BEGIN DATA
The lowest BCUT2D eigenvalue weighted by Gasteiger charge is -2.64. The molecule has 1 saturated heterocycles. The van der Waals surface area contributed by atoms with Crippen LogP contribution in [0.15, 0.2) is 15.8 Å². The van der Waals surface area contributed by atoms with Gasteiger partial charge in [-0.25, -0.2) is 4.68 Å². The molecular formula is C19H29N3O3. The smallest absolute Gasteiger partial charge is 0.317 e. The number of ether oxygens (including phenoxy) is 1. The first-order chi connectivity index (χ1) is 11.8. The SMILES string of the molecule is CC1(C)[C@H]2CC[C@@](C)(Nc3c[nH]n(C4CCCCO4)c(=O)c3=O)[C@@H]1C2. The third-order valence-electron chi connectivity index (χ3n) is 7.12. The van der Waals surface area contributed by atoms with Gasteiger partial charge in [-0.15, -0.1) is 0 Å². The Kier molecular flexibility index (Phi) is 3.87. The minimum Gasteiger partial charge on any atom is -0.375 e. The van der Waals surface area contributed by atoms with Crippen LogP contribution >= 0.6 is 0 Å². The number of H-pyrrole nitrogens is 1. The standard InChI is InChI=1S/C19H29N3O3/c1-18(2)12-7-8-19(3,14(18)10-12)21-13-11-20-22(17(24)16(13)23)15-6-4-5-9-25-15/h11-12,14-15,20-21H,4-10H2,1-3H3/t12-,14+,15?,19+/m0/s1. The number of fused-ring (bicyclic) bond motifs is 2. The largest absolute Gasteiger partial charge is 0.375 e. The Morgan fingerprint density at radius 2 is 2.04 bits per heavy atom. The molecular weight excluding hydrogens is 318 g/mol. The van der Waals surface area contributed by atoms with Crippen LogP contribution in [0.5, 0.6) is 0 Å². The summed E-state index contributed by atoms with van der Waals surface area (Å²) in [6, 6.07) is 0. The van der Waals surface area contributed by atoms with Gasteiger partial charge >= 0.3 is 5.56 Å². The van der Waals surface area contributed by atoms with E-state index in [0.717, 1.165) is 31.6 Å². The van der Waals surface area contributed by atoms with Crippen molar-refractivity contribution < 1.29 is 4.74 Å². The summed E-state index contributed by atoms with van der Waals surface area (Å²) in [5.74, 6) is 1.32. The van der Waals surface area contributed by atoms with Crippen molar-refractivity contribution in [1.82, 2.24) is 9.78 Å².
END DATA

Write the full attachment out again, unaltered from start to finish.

The lowest BCUT2D eigenvalue weighted by Gasteiger charge is -2.64. The molecule has 1 saturated heterocycles. The van der Waals surface area contributed by atoms with Crippen LogP contribution in [0.15, 0.2) is 15.8 Å². The van der Waals surface area contributed by atoms with Gasteiger partial charge in [-0.25, -0.2) is 4.68 Å². The molecular formula is C19H29N3O3. The smallest absolute Gasteiger partial charge is 0.317 e. The number of ether oxygens (including phenoxy) is 1. The first-order chi connectivity index (χ1) is 11.8. The SMILES string of the molecule is CC1(C)[C@H]2CC[C@@](C)(Nc3c[nH]n(C4CCCCO4)c(=O)c3=O)[C@@H]1C2. The third-order valence-electron chi connectivity index (χ3n) is 7.12. The van der Waals surface area contributed by atoms with Gasteiger partial charge in [-0.15, -0.1) is 0 Å². The Kier molecular flexibility index (Phi) is 3.87. The minimum Gasteiger partial charge on any atom is -0.375 e. The van der Waals surface area contributed by atoms with Crippen LogP contribution >= 0.6 is 0 Å². The number of H-pyrrole nitrogens is 1. The standard InChI is InChI=1S/C19H29N3O3/c1-18(2)12-7-8-19(3,14(18)10-12)21-13-11-20-22(17(24)16(13)23)15-6-4-5-9-25-15/h11-12,14-15,20-21H,4-10H2,1-3H3/t12-,14+,15?,19+/m0/s1. The number of fused-ring (bicyclic) bond motifs is 2. The largest absolute Gasteiger partial charge is 0.375 e. The Morgan fingerprint density at radius 2 is 2.04 bits per heavy atom. The molecular weight excluding hydrogens is 318 g/mol. The van der Waals surface area contributed by atoms with Crippen LogP contribution in [0.5, 0.6) is 0 Å². The summed E-state index contributed by atoms with van der Waals surface area (Å²) in [6, 6.07) is 0. The van der Waals surface area contributed by atoms with Gasteiger partial charge >= 0.3 is 5.56 Å². The van der Waals surface area contributed by atoms with E-state index in [0.717, 1.165) is 31.6 Å². The van der Waals surface area contributed by atoms with Crippen molar-refractivity contribution < 1.29 is 4.74 Å². The summed E-state index contributed by atoms with van der Waals surface area (Å²) in [5.74, 6) is 1.32. The van der Waals surface area contributed by atoms with Crippen molar-refractivity contribution in [1.82, 2.24) is 9.78 Å².